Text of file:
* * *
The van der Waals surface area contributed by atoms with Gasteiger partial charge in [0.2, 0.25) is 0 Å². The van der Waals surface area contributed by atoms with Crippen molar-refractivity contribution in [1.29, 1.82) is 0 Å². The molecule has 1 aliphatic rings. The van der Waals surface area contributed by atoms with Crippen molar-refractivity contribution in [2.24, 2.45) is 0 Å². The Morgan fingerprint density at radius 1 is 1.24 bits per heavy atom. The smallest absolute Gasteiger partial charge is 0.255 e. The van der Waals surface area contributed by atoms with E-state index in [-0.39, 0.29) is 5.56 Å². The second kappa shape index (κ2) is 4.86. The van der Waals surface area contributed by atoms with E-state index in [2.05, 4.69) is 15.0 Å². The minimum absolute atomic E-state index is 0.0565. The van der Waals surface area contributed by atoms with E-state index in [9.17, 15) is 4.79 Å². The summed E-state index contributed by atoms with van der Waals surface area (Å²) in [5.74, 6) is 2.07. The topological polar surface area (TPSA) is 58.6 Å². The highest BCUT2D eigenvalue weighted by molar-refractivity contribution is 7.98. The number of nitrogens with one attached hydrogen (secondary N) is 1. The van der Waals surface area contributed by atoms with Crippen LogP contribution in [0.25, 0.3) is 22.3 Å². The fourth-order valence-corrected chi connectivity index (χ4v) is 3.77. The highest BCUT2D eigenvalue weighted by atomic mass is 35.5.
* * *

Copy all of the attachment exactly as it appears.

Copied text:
The van der Waals surface area contributed by atoms with Gasteiger partial charge in [0.2, 0.25) is 0 Å². The van der Waals surface area contributed by atoms with Crippen molar-refractivity contribution in [1.29, 1.82) is 0 Å². The molecule has 1 aliphatic rings. The van der Waals surface area contributed by atoms with Crippen molar-refractivity contribution in [2.24, 2.45) is 0 Å². The Morgan fingerprint density at radius 1 is 1.24 bits per heavy atom. The smallest absolute Gasteiger partial charge is 0.255 e. The van der Waals surface area contributed by atoms with E-state index in [-0.39, 0.29) is 5.56 Å². The second kappa shape index (κ2) is 4.86. The van der Waals surface area contributed by atoms with E-state index in [2.05, 4.69) is 15.0 Å². The minimum absolute atomic E-state index is 0.0565. The van der Waals surface area contributed by atoms with E-state index in [9.17, 15) is 4.79 Å². The summed E-state index contributed by atoms with van der Waals surface area (Å²) in [5.74, 6) is 2.07. The topological polar surface area (TPSA) is 58.6 Å². The highest BCUT2D eigenvalue weighted by molar-refractivity contribution is 7.98. The number of nitrogens with one attached hydrogen (secondary N) is 1. The van der Waals surface area contributed by atoms with Crippen LogP contribution in [0.25, 0.3) is 22.3 Å². The fourth-order valence-corrected chi connectivity index (χ4v) is 3.77. The highest BCUT2D eigenvalue weighted by atomic mass is 35.5.